The normality and multicollinearity assumptions were examined. The variance inflation factor (VIF) and statistical tolerance indexes were used to test the non-multicollinearity hypothesis, considering that none of the values related to the tolerance index was less than 0.01. None of the values related to the VIF was more than 10. Accordingly, non-multicollinearity assumption could also be confirmed.

The correlation between different variables of the study is shown in Table 2.

Table 2. Correlation Matrix of Research Variables a
Variables1234
Body dysmorphic1
Social appearance anxiety0.773 **1
SATA0.497 **0.435 **1
Childhood traumas0.276 **0.293 **0.105 *1

a * P < 0.01; ** P < 0.05

According to Table 3, all fit indices indicate the suitable fitness of the model.

Table 3. Hypothetical Model Fit Indices
Chi-SquareChi-Square/dfRMSEASRMRCFIIFITLI
Statistics151.1681.8440.0450.0450.9730.9730.965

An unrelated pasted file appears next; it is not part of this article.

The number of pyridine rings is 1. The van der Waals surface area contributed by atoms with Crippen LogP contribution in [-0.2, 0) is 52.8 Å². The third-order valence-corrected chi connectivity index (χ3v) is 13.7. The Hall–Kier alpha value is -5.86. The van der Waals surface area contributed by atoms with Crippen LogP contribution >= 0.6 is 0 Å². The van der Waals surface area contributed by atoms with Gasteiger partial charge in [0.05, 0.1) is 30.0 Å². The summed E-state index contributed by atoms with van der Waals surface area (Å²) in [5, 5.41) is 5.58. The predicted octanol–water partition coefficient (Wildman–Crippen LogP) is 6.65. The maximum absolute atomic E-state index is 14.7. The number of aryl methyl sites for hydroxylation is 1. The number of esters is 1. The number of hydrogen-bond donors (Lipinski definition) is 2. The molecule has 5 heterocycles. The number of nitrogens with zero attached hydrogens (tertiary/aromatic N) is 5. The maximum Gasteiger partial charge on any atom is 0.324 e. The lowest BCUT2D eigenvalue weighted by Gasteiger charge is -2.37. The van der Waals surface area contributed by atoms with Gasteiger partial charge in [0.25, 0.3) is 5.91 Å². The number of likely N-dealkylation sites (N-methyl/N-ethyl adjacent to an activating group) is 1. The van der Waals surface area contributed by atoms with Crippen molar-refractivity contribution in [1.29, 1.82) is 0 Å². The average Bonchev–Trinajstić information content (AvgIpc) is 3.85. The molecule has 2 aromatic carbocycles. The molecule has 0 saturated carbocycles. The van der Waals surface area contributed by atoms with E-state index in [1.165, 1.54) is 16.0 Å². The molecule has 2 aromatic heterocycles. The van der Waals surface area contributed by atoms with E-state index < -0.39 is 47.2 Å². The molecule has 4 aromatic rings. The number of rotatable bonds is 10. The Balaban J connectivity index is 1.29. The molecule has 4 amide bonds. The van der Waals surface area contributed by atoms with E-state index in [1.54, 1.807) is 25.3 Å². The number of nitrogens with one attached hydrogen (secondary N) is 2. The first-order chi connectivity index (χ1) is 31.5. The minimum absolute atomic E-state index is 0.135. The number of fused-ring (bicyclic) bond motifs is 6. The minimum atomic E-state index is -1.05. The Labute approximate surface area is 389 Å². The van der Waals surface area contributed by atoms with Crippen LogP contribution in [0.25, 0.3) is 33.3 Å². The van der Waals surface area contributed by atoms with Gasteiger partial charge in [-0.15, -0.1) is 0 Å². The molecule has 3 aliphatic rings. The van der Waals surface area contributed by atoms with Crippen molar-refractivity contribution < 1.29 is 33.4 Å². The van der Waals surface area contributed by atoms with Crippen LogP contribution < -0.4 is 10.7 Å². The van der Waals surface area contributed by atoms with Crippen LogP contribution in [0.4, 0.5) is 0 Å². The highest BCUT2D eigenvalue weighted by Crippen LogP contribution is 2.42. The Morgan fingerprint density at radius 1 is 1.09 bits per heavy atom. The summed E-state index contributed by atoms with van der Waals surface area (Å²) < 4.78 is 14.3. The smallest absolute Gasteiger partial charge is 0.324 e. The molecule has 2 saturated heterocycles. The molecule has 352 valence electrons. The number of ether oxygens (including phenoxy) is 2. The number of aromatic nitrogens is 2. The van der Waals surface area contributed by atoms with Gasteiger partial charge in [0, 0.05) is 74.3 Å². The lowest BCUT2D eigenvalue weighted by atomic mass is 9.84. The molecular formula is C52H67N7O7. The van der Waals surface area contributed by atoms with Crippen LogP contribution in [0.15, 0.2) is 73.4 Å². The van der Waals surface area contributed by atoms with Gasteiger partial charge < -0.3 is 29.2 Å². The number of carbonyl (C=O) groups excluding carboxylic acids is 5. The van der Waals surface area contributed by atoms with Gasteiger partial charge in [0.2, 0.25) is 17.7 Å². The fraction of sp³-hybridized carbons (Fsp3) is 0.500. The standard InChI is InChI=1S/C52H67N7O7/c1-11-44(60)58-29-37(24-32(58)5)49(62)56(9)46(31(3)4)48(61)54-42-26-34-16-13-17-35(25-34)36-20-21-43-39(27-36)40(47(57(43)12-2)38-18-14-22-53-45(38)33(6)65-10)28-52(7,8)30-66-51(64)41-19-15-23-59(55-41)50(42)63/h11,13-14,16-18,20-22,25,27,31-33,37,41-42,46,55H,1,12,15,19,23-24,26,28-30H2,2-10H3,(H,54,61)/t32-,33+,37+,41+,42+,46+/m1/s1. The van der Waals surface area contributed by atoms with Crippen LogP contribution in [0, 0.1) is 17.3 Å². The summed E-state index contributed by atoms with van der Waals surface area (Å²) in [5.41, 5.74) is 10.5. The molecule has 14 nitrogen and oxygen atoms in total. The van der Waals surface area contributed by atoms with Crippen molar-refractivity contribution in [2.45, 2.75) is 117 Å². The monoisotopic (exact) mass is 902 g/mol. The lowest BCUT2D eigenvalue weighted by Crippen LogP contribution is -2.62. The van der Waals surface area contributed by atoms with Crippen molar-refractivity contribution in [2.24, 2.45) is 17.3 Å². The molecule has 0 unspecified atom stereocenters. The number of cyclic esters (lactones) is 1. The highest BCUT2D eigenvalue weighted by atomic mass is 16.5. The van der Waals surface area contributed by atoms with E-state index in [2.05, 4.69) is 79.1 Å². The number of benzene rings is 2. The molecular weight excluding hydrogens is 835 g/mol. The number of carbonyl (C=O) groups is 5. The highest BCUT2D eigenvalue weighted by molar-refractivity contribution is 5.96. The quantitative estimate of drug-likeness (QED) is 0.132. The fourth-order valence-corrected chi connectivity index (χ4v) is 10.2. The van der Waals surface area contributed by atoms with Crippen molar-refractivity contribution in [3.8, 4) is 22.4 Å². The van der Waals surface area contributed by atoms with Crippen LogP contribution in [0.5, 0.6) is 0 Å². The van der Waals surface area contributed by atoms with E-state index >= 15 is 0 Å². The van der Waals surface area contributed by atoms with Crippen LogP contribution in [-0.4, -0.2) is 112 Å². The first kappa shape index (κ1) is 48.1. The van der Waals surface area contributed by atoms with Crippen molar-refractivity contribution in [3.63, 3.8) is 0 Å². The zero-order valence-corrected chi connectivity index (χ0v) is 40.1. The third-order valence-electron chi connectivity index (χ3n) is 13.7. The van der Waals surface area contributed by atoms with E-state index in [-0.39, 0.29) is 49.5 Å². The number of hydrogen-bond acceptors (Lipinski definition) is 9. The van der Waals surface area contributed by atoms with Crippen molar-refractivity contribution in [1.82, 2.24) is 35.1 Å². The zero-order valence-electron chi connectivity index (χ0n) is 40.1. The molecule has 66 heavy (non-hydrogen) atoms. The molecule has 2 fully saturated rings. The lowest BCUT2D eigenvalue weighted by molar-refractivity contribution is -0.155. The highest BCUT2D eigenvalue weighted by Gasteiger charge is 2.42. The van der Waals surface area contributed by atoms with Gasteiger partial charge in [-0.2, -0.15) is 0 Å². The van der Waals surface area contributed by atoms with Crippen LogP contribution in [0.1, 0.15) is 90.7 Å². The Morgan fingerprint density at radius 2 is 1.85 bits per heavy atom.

Figure 1 shows the significant paths as continuous and the non-meaningful paths as discontinuous lines. According to the results presented in Figure 1, all routes are significant.

Figure 1. Standard path coefficient of research variables in the primary model

The bootstrap method used a 2000 sampling process with a 95% confidence interval to determine the indirect effect. According to Table 4, the indirect effect of childhood trauma on the BDD variable through the mediating role of SAA was significant (P < 0.05, b = 0.171). According to Table 4, the indirect effect of SATA on the BDD variable through the mediating role of SAA was significant (P < 0.05, b = 0.308).

Table 4. Indirect Relationships of Variables
Independent VariablesMediator VariablesDependent VariablesbP